A recent article highlighted how the federal 21st Century Cures Act will benefit Orlando-area research institutes, including SBP. The legislation, which was passed by the House of Representatives in July, would promote medical research and accelerate the translation of discoveries into new drugs and medical devices by increasing funding for the National Institute of Health (NIH) and making research and healthcare policy changes.
The 21st Century Cures Act, which remains to be passed by the Senate, calls for annual increases in the stagnating budget for the NIH amounting to about 3% per year for 3 years when adjusted for inflation, as well as an additional $2 billion per year for 5 years to create an “NIH Innovation Fund.” NIH funding was recently increased by $2 billion (6.7%) in December as part of the 2016 budget.
The article quotes Stephen Gardell, Ph.D., senior director of Scientific Resources at SBP, on the importance of NIH funding: “The NIH is making an investment in the work of researchers and looking for a return on that investment—discoveries that will provide the foundation for new therapies and new devices that will improve human health and combat disease.”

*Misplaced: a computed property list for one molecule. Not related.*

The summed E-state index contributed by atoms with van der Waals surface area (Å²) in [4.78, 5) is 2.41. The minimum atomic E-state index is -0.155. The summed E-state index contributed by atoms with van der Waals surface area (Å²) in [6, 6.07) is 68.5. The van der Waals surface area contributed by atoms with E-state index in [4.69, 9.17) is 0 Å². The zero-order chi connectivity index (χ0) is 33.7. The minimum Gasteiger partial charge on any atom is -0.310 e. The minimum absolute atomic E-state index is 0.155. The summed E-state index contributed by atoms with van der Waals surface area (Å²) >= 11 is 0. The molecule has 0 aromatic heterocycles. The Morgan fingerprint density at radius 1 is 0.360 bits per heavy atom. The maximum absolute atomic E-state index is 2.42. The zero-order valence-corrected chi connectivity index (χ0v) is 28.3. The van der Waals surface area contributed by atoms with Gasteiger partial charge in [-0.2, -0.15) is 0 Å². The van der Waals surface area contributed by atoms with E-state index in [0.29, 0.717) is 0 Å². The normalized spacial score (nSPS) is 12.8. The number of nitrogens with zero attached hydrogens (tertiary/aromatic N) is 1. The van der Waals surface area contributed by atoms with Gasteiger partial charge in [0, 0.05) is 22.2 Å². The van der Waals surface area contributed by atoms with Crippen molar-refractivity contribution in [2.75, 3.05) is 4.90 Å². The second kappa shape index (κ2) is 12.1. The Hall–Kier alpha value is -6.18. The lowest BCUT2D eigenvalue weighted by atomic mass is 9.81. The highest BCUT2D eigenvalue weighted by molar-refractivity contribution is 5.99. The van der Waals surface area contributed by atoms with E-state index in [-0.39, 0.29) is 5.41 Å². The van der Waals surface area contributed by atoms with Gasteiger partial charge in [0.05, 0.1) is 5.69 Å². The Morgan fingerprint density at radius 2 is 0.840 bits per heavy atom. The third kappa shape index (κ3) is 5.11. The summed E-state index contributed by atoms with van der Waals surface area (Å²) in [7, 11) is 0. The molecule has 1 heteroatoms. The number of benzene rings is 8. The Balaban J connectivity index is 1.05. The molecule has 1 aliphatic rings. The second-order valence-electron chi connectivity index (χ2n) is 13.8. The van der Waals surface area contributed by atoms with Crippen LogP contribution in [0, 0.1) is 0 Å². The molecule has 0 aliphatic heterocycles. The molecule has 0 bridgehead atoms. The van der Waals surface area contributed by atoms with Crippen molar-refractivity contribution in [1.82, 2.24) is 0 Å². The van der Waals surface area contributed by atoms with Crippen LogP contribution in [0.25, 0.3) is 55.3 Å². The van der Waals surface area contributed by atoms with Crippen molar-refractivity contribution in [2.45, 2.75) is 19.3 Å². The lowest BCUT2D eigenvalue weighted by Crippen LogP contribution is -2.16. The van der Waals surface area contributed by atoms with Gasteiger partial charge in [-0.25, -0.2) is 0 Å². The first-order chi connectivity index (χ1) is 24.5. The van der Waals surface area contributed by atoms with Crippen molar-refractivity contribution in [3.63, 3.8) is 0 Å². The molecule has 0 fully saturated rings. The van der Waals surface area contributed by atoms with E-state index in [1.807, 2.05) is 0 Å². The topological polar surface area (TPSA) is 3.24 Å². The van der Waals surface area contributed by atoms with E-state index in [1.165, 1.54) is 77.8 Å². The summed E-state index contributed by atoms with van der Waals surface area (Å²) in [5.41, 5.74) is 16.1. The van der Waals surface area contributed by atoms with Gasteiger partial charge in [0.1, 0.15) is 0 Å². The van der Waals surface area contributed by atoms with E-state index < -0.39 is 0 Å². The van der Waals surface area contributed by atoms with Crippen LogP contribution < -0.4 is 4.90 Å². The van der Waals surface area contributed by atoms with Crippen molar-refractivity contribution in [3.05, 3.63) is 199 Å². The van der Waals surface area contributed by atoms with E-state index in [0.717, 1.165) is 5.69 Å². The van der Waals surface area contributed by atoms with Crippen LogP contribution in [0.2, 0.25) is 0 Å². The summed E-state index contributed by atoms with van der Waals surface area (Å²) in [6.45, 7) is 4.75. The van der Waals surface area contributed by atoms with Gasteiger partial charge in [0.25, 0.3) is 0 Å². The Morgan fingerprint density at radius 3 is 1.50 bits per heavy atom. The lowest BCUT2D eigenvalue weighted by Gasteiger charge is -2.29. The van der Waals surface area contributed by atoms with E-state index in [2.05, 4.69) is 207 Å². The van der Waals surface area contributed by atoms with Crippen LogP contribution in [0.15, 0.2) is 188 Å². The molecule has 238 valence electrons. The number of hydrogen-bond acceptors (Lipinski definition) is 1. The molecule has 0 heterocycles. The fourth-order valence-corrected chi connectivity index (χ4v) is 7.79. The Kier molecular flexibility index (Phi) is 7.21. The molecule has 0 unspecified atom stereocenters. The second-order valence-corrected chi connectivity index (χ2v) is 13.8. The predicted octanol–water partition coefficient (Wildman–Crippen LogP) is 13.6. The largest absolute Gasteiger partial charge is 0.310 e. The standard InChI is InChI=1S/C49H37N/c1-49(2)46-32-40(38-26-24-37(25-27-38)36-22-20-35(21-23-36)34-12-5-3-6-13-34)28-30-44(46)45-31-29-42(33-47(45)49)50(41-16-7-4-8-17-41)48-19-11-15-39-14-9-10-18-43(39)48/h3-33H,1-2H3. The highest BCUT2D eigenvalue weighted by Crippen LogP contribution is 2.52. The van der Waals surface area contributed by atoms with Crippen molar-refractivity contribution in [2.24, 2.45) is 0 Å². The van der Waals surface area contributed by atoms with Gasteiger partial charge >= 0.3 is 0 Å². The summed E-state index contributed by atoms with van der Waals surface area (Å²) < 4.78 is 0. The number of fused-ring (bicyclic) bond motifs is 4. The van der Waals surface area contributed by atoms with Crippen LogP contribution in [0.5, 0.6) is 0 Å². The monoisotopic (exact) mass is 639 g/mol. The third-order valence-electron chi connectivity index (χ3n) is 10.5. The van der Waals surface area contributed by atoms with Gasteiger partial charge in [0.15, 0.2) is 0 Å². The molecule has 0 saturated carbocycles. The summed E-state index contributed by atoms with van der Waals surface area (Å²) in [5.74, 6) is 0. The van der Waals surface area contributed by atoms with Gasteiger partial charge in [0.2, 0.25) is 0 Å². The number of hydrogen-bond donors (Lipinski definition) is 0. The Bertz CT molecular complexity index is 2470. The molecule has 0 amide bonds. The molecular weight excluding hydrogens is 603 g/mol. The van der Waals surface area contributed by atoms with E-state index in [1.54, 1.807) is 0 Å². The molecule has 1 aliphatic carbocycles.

Gardell’s research focus involves the profiling of metabolites in blood, urine and tissues to discover novel biomarkers. Large-scale profiling of metabolites enabled by remarkable advances in mass spectrometry has created a new area of research called metabolomics. Hundreds of different metabolites (“biomarker candidates”) can now be measured in a single drop of blood. The metabolite profile provides a signature of health, disease and drug action that can help to recognize a disease early and guide the care provider to select the right drug.
Gardell also emphasized that SBP is well equipped to carry out the translation of discoveries from bench to bedside that the act is intended to promote. He described the SBP drug discovery program as “a very capable and powerful resource that is modeled after the infrastructure in the world-leading pharmaceutical companies.”